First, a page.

Director: Matt Spicer
Always game to mock/critique the trends in society that they view as banal, moronic, or ill-formed, filmmakers and artists of all kinds are now setting their sights on the culture of social media, especially millennials and the seemingly inauthentic manner in which they communicate. Black Mirror did a poignant episode starring Bryce Dallas Howard on the dangers of how desperate we can be for the approval of others, especially as it pertains to our online personas, and now Matt Spicer delivers his own take on the exposure of this strange ritualistic behavior with Ingrid Goes West. The message is delivered early; not everything you see on your phone is real, and your happiness shouldn’t depend on how many followers you have/how often they like your pictures of avocado toast. But then there’s still a movie to watch, and that’s when things go downhill.
Ingrid spends some time in a mental institution banned from her phone after she becomes obsessed with an Instagram celebrity and attacks her when she isn’t invited to the poor girl’s wedding. So now she’s got a restraining order under her name, her mother just died, and life basically sucks. To pick herself back up again, Ingrid zeroes in on another young woman who seems to have it all put together; Taylor from Venice Beach. She’s featured in a magazine, she travels the world, she eats beautiful foods, every day is an adventure, and she captures it all for her fans to see. With the money left to her after the funeral, Ingrid heads out to California to reinvent herself and start over, which basically means following Taylor around, copying everything she does, stealing her dog, returning it as a hero, and beginning a friendship based on nothing but absolute lies.
Count me in as someone who has always been phenomenally aggravated by the amount of bullshit on social media platforms like Facebook, and I don’t even dive into Instachat or Snapgram or whatever you call it, I try my best to stay above. Every “blessed”, every “YOLO”, every “foodgasm”; I’m sure I’ve taken a selfie or two, but I try to stay away from the Pumpkin Spice-scented world of fake sentimentality and competitive posturing. Anyway, now that we’ve established that I’m obviously a person on an elevated plane of enlightenment, I got the gist of Spicer’s point, and he’s right in many ways, highlighting the stupidest things we do and say on the internet. But that’s where the positives end. The foundation of the film, the acting, the flow, the timing, the resolution; all of these things were inaccurately accomplished, amateuristically done, and you could always tell that no one actually knew where this movie was going. In the end, it goes basically nowhere, and that’s disappointing. Plaza & Olsen were fine in their uncomplicated roles, and Russell was forgettable as the straight man/boyfriend/voice of reason. Billy Magnussen with a small part probably stole the show, while O’Shea Jackson Jr floundered because, duh, he’s not really an actor. I was expecting something a little more edgy, but what I got was typical fare, neither awful nor incredible, something that deserves no second glance until it’s done again, this time with much more bite.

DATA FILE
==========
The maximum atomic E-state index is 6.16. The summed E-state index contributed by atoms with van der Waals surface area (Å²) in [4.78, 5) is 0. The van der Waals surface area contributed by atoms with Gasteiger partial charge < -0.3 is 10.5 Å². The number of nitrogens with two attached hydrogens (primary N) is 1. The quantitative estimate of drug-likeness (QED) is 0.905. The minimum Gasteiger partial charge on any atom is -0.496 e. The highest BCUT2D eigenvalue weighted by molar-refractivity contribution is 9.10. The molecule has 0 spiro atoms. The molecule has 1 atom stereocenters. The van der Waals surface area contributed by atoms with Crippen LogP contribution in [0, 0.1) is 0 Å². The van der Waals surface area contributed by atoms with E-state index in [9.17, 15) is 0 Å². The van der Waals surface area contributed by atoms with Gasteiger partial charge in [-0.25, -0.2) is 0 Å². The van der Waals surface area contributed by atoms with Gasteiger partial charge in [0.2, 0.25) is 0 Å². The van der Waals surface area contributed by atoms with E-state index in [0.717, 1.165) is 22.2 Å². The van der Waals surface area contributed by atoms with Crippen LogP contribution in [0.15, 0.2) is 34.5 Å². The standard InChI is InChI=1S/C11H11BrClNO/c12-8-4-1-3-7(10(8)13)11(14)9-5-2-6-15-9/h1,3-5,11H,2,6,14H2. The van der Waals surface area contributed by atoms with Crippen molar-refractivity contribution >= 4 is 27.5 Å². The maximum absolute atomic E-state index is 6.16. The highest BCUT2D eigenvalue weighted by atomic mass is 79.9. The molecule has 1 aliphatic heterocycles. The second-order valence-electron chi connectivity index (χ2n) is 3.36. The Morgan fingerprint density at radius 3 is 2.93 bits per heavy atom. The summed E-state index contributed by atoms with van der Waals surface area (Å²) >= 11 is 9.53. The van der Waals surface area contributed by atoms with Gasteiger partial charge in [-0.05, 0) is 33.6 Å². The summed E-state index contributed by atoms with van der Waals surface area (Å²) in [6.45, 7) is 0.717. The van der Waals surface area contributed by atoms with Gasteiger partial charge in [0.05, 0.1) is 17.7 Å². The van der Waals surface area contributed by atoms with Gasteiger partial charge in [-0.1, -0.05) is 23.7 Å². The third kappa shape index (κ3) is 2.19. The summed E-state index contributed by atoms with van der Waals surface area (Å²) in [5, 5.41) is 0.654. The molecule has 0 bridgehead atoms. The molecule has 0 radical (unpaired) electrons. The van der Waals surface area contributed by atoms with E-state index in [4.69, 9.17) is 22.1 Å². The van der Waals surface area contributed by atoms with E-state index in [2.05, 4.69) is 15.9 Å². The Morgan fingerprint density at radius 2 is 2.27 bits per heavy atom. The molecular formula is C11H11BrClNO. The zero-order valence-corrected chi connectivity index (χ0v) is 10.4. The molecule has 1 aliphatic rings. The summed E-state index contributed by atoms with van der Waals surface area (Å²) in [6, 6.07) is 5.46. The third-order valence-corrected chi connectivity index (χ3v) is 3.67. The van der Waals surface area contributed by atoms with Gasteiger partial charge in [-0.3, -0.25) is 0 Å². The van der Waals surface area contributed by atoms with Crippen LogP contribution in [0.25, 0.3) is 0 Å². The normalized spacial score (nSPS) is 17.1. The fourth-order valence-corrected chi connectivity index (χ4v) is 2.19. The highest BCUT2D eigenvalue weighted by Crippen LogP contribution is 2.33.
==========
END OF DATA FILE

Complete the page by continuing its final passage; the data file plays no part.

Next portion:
My rating: ☆ ☆ ☆